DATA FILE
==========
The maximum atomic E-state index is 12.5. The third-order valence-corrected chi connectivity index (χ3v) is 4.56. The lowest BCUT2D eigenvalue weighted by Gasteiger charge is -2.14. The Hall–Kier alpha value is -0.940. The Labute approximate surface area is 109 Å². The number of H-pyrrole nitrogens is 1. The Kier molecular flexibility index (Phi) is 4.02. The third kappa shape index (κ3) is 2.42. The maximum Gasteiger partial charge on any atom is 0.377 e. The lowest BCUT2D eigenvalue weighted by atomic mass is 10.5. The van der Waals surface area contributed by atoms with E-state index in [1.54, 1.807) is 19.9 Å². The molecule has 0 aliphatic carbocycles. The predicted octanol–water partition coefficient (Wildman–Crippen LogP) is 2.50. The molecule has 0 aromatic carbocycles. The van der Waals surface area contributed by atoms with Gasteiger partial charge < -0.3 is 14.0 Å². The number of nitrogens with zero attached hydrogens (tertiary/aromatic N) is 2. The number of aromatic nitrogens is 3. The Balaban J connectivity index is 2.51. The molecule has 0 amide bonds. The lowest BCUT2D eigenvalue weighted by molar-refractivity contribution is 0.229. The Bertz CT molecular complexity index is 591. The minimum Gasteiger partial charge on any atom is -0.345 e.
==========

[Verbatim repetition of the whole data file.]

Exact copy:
The maximum atomic E-state index is 12.5. The third-order valence-corrected chi connectivity index (χ3v) is 4.56. The lowest BCUT2D eigenvalue weighted by Gasteiger charge is -2.14. The Hall–Kier alpha value is -0.940. The Labute approximate surface area is 109 Å². The number of H-pyrrole nitrogens is 1. The Kier molecular flexibility index (Phi) is 4.02. The third kappa shape index (κ3) is 2.42. The maximum Gasteiger partial charge on any atom is 0.377 e. The lowest BCUT2D eigenvalue weighted by atomic mass is 10.5. The van der Waals surface area contributed by atoms with E-state index in [1.54, 1.807) is 19.9 Å². The molecule has 0 aliphatic carbocycles. The predicted octanol–water partition coefficient (Wildman–Crippen LogP) is 2.50. The molecule has 0 aromatic carbocycles. The van der Waals surface area contributed by atoms with Gasteiger partial charge < -0.3 is 14.0 Å². The number of nitrogens with zero attached hydrogens (tertiary/aromatic N) is 2. The number of aromatic nitrogens is 3. The Balaban J connectivity index is 2.51. The molecule has 0 amide bonds. The lowest BCUT2D eigenvalue weighted by molar-refractivity contribution is 0.229. The Bertz CT molecular complexity index is 591. The minimum Gasteiger partial charge on any atom is -0.345 e.